Saturday 23 February 2019

Daniel Quinn’s Books: Ishmael and The Story of B

What can I do?

I think the late Daniel Quinn was a genius, and his books, Ishmael and The Story of B, have answered questions I had, as well as giving me a new view on how the world got in the mess it is in today. I have gained a useful understanding from reading his work, and while this is all very well and good, I find myself asking: What can I do? Quinn said in interviews that this was a question he had often been asked by his fans, fans who had understood the points he was making in his work and felt moved to want to take action. The author’s answer was to go out and get 100 more people to understand. So, this is what I am trying to do here. The idea is that if 100 people understand Quinn’s theories, that they can get another 100, and that 100 can get another 100. The word will keep spreading and eventually there will be enough change in how the world is run, and this will help stop the world being destroyed. So let me tell you about my understanding of what Quinn was saying in his work. Let me introduce you to Ishmael!
Gorilla (Photo: Public Domain/Pixabay)
The character of Ishmael is actually a gorilla, but he becomes a teacher for the narrator of the story. Ishmael challenges the storyteller and the reader with his questions and statements. Ishmael makes the point that all of us have been conditioned by our “Mother Culture” to share beliefs, and this culture has spread globally. It is the culture responsible for world religions, world politics, global corporations, and the daily damage being inflicted on the natural world. It is responsible for consumerism, for wasting natural resources, and for the crazy belief that humans are superior to other animals, and that the world is made for them to use as they please. This has led humans from this culture to be at war, not only with other humans and themselves, but with nature. They see nature as something to be conquered. The verb “conquer” is frequently used in common speech. For example, a mountain climber is conquering a mountain. Humans like this do not see that they are as much a part of nature as the natural world they are attempting to conquer and use.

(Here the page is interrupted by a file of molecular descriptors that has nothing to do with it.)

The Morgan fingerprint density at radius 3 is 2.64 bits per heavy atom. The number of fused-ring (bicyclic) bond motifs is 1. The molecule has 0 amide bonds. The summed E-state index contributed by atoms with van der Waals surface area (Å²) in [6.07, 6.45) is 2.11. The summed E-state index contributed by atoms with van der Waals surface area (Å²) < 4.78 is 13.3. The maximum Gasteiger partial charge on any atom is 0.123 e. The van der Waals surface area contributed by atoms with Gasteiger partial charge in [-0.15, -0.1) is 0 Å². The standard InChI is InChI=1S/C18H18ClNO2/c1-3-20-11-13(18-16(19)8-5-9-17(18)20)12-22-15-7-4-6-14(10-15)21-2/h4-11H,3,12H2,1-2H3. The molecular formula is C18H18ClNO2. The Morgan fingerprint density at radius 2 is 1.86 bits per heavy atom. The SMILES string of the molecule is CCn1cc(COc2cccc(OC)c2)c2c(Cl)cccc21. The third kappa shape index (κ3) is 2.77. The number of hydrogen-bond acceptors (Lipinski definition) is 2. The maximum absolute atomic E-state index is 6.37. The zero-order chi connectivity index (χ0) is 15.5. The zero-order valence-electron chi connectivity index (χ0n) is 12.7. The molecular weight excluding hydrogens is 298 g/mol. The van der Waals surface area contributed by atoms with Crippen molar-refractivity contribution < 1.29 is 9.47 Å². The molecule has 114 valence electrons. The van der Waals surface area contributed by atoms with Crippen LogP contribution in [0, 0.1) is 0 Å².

Quinn puts forward the idea that this all began about 10,000 years ago, at the dawn of civilisation, as it is taught. We have been told that civilisation began in the Middle East area, when great cultures like the Phoenicians, the Babylonians, Sumerians and Egyptians began building cities, using writing, and living in a civilised way. It is as if everything that went before this was of little consequence, primitive, and not worth talking about. These early civilisations went in for agriculture in a big way. It enabled them to settle in one location and to feed the many people who lived and worked in the cities. But according to Quinn, it was what he calls “Totalitarian agriculture,” and I will explain more about this later. But what went before these cultures and societies were hundreds of thousands of years, in which people were living on the planet and getting along fine. We don’t hear about this period of human history. I never did, when I was in school. So the greatest span of time in which humans were living on the planet is more or less unaccounted for by Mother Culture. It has been very conveniently forgotten about. Quinn calls this the “Great Forgetting.” The very many tribal peoples that lived before civilisation were hunter-gatherers, agriculturalists and combinations of these life-support lifestyles. Some practiced the herding of animals, like goats and sheep. Many still do but they are at odds with the advancement of global civilisation and development that has no problem with taking these peoples’ lands, mining them, polluting them, and destroying environments and the ways of life of indigenous people.
The Takers and The Leavers